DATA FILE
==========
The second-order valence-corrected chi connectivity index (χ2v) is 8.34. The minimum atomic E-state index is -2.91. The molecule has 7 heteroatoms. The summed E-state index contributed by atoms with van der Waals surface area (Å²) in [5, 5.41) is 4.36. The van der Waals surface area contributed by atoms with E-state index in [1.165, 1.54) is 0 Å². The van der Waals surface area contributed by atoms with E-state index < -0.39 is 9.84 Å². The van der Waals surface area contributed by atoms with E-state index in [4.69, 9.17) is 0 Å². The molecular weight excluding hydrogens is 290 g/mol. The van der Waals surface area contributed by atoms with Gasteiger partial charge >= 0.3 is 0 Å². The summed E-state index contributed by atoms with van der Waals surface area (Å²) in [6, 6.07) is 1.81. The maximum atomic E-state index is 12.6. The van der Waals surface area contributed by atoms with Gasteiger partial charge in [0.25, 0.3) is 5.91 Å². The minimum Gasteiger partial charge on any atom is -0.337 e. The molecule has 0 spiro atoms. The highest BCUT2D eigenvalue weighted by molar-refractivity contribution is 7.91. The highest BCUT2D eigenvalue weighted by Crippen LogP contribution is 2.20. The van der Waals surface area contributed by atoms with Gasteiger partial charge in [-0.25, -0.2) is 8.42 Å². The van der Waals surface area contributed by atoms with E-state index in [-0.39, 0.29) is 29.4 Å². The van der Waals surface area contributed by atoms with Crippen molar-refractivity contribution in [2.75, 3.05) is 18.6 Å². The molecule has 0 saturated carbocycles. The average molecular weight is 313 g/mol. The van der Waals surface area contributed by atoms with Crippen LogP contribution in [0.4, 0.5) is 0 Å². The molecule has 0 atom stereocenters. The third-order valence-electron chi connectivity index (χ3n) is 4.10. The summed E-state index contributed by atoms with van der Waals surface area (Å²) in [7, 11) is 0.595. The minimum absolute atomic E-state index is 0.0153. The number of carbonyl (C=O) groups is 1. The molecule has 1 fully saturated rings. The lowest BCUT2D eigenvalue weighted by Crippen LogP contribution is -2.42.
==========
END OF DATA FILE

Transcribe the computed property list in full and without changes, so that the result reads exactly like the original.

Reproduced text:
The second-order valence-corrected chi connectivity index (χ2v) is 8.34. The minimum atomic E-state index is -2.91. The molecule has 7 heteroatoms. The summed E-state index contributed by atoms with van der Waals surface area (Å²) in [5, 5.41) is 4.36. The van der Waals surface area contributed by atoms with E-state index in [1.165, 1.54) is 0 Å². The van der Waals surface area contributed by atoms with E-state index < -0.39 is 9.84 Å². The van der Waals surface area contributed by atoms with E-state index in [4.69, 9.17) is 0 Å². The molecular weight excluding hydrogens is 290 g/mol. The van der Waals surface area contributed by atoms with Gasteiger partial charge >= 0.3 is 0 Å². The summed E-state index contributed by atoms with van der Waals surface area (Å²) in [6, 6.07) is 1.81. The maximum atomic E-state index is 12.6. The van der Waals surface area contributed by atoms with Gasteiger partial charge in [0.25, 0.3) is 5.91 Å². The minimum Gasteiger partial charge on any atom is -0.337 e. The molecule has 0 spiro atoms. The highest BCUT2D eigenvalue weighted by molar-refractivity contribution is 7.91. The highest BCUT2D eigenvalue weighted by Crippen LogP contribution is 2.20. The van der Waals surface area contributed by atoms with Gasteiger partial charge in [-0.25, -0.2) is 8.42 Å². The van der Waals surface area contributed by atoms with E-state index in [-0.39, 0.29) is 29.4 Å². The van der Waals surface area contributed by atoms with Crippen molar-refractivity contribution in [2.75, 3.05) is 18.6 Å². The molecule has 0 saturated carbocycles. The average molecular weight is 313 g/mol. The van der Waals surface area contributed by atoms with Crippen LogP contribution in [0.4, 0.5) is 0 Å². The molecule has 0 atom stereocenters. The third-order valence-electron chi connectivity index (χ3n) is 4.10. The summed E-state index contributed by atoms with van der Waals surface area (Å²) in [7, 11) is 0.595. The minimum absolute atomic E-state index is 0.0153. The number of carbonyl (C=O) groups is 1. The molecule has 1 fully saturated rings. The lowest BCUT2D eigenvalue weighted by Crippen LogP contribution is -2.42.